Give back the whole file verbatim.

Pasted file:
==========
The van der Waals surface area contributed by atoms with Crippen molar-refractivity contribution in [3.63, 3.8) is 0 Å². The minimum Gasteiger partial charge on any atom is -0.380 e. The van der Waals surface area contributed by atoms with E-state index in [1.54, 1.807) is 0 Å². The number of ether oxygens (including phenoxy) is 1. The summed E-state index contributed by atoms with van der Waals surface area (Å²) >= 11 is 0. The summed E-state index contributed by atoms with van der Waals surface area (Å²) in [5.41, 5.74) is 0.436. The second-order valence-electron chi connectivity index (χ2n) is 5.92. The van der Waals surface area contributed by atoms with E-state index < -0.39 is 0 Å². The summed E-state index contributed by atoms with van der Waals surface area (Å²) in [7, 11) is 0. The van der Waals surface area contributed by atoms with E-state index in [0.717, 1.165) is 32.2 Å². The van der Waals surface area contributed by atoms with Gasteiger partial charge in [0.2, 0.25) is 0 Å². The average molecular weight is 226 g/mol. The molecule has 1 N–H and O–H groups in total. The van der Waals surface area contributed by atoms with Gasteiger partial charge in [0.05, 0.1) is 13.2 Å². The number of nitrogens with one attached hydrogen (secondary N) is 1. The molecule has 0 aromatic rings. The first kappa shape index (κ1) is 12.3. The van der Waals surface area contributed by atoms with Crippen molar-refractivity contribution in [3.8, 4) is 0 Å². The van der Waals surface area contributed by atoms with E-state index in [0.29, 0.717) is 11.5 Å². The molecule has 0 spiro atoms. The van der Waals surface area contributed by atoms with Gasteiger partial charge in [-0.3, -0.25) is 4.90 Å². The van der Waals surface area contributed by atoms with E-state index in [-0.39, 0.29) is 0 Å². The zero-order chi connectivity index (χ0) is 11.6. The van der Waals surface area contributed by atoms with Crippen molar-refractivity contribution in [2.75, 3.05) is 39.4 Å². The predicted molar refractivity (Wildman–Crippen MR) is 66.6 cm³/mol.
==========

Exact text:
The van der Waals surface area contributed by atoms with Crippen molar-refractivity contribution in [3.63, 3.8) is 0 Å². The minimum Gasteiger partial charge on any atom is -0.380 e. The van der Waals surface area contributed by atoms with E-state index in [1.54, 1.807) is 0 Å². The number of ether oxygens (including phenoxy) is 1. The summed E-state index contributed by atoms with van der Waals surface area (Å²) >= 11 is 0. The summed E-state index contributed by atoms with van der Waals surface area (Å²) in [5.41, 5.74) is 0.436. The second-order valence-electron chi connectivity index (χ2n) is 5.92. The van der Waals surface area contributed by atoms with E-state index < -0.39 is 0 Å². The summed E-state index contributed by atoms with van der Waals surface area (Å²) in [7, 11) is 0. The van der Waals surface area contributed by atoms with E-state index in [0.717, 1.165) is 32.2 Å². The van der Waals surface area contributed by atoms with Gasteiger partial charge in [0.2, 0.25) is 0 Å². The average molecular weight is 226 g/mol. The molecule has 1 N–H and O–H groups in total. The van der Waals surface area contributed by atoms with Gasteiger partial charge in [0.05, 0.1) is 13.2 Å². The number of nitrogens with one attached hydrogen (secondary N) is 1. The molecule has 0 aromatic rings. The first kappa shape index (κ1) is 12.3. The van der Waals surface area contributed by atoms with Crippen molar-refractivity contribution in [3.8, 4) is 0 Å². The van der Waals surface area contributed by atoms with E-state index in [0.29, 0.717) is 11.5 Å². The molecule has 0 spiro atoms. The van der Waals surface area contributed by atoms with Gasteiger partial charge in [-0.3, -0.25) is 4.90 Å². The van der Waals surface area contributed by atoms with E-state index in [-0.39, 0.29) is 0 Å². The zero-order chi connectivity index (χ0) is 11.6. The van der Waals surface area contributed by atoms with Crippen molar-refractivity contribution in [2.75, 3.05) is 39.4 Å². The predicted molar refractivity (Wildman–Crippen MR) is 66.6 cm³/mol.